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Dear Reader #55

Dear Reader,

“The heart has its reasons which reason knows not.” – Blaise Pascal

In 1942 a Lockheed P38 Lightning crashed during training on the beach at Harlech, Wales. It is now a Scheduled Ancient Monument.

Picture: RC Survey

Listening to and loving Paula’s interpretation of Eve’s War: Operation Zigzag, which is currently in production.

‘It wasn’t only wickedness and scheming that made people unhappy, it was confusion and misunderstanding; above all, it was the failure to grasp the simple truth that other people are as real as you.’ – Ian McEwan, in Atonement.

This is a Welrod Mk 1, the gun of choice for SOE agents during the Second World War.

In Operation Locksmith, book two in my Eve’s War series, Eve uses a Welrod for the first time.

The Welrod is an extremely quiet gun, producing a sound of around 73 dB when fired, and thus is ideal for clandestine operations.

“There was a definite process by which one made people into friends, and it involved talking to them and listening to them for hours at a time.” – Rebecca West

This week, I enjoyed a documentary about the Spitfire. With its elliptical wing design it must be the most graceful aeroplane ever built.

“Never be afraid to raise your voice for honesty and truth and compassion against injustice and lying and greed. If people all over the world do this, it would change the earth.“ – William Faulkner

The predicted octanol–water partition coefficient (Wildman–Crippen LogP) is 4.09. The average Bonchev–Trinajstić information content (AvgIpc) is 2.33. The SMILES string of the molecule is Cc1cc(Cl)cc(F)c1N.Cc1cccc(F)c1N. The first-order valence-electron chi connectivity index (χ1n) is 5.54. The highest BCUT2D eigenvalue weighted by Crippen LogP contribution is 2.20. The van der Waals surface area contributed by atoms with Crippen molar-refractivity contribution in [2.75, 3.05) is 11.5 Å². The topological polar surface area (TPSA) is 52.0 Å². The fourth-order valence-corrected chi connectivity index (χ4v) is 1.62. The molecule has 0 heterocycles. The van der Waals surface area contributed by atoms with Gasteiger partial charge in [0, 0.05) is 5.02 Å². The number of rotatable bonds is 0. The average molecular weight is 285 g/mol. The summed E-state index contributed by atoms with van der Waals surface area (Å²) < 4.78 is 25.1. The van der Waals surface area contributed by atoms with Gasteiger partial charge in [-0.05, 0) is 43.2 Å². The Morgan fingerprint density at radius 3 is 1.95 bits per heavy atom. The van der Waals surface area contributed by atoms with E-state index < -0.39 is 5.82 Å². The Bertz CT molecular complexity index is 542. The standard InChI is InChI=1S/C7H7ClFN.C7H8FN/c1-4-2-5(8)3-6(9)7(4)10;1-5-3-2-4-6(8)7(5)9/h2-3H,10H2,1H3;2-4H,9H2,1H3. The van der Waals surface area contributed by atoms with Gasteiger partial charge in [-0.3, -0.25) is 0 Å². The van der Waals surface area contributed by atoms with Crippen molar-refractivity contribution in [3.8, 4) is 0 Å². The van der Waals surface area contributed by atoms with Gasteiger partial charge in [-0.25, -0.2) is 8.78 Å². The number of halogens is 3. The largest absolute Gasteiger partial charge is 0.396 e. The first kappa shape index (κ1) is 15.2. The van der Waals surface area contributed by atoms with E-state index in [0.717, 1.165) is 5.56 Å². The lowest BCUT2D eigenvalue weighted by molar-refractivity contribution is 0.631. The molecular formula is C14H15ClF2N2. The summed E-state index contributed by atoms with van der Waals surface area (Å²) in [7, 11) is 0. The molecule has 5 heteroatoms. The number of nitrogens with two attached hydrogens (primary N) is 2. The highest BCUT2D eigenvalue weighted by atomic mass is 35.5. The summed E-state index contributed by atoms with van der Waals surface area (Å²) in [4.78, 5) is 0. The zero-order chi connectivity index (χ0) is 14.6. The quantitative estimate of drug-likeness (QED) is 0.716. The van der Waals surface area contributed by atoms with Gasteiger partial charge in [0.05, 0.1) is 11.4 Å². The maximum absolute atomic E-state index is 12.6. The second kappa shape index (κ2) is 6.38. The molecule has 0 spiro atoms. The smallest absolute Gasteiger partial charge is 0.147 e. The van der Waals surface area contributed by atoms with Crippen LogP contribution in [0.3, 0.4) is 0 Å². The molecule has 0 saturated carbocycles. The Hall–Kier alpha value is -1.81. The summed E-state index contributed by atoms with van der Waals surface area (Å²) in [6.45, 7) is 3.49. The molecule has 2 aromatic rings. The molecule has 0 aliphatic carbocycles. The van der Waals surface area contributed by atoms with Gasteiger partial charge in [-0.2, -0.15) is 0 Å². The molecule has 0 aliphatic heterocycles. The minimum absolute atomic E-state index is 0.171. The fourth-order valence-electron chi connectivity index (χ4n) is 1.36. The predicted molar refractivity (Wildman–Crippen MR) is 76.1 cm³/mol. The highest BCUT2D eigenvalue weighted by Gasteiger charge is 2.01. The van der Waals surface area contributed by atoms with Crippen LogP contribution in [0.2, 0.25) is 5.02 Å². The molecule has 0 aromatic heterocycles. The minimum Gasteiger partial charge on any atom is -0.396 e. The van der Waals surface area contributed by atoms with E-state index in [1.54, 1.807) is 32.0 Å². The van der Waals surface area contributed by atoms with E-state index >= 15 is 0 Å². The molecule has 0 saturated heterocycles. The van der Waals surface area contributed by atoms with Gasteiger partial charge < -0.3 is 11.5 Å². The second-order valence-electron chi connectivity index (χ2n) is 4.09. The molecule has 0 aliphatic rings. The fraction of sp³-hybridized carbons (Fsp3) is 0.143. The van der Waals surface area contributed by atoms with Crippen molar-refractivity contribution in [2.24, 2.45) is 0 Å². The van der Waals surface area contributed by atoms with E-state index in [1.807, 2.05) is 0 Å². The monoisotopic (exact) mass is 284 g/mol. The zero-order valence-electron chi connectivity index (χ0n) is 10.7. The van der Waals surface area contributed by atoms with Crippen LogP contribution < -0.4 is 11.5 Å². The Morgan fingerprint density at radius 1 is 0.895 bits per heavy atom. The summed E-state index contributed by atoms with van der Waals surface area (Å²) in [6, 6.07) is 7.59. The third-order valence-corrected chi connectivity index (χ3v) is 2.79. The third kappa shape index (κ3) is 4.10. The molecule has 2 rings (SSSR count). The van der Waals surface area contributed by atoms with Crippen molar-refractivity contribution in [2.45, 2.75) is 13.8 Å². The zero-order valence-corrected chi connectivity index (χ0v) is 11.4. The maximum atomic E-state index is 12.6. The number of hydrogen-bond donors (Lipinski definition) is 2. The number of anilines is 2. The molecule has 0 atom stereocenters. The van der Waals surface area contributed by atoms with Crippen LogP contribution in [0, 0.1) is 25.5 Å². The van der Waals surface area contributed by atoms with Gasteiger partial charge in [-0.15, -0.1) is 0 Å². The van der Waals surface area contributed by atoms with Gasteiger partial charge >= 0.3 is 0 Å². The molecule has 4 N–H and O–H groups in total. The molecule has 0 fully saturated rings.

Local pictures this week, Kenfig coast.

A new series, Resistance Couples

Cécile Rol-Tanguy, born 10 April 1919, was a leading member of the French Resistance during the Second World War. She participated in the liberation of Paris, conducted clandestine operations and relayed confidential messages.

In 1936, Cécile met Henri Tanguy, a political activist who volunteered for the International Brigades and fought against the fascists in the Spanish Civil War. The couple married in 1939 and their first child, Françoise, was born in November. Sadly, Françoise fell ill and died on 12 June 1940, two days before the Nazis entered Paris.

In an interview in 2014, Cécile recalled that painful episode: “I can still remember the terrible pall of burning smoke over Paris and wondering if that was what had made my baby ill. I left her in the hospital overnight, and when I went back the next day, there was another baby in her bed.”

Cécile and Henri Rol-Tanguy

During the Nazi occupation, Henri joined the French Forces of the Interior while Cécile supported the FFI as a liaison officer. 

After the birth of her second child, Hélène, Cécile used her baby’s pushchair to conceal guns, grenades and clandestine newspapers. At this time, 1942, the Nazis arrested Cécile’s father and deported him to Auschwitz, where he died.

Despite this setback, Cécile and Henri fought on. In May 1944, Henri was appointed regional leader of the FFI. With Cécile’s help he established an underground command post at Place Denfert-Rochereau, and from there the couple distributed messages to the Resistance.

25 August 1944, the 2nd Armored (Leclerc) Division destroy a Nazi tank in front of the Palais Garnier.

On 19 August 1944, Cécile and Henri published a pamphlet, a call to arms for the citizens of Paris. The people responded and on 25 August they liberated Paris, sweeping the hated Nazi occupiers aside.

Recalling that momentous day, Cécile said, “When they told us, (of the victory) we didn’t hear the bells ringing, but we had a pillow fight with the girls who were with me.”

Parisians line the Champs Élysée for a parade conducted by the French 2nd Armoured Division, 26 August 1944.

After the liberation, Henri became an officer in the French army while Cécile joined the Union des Femmes Françaises, an organisation that maintained the memory of Resistance and anti-fascist fighters.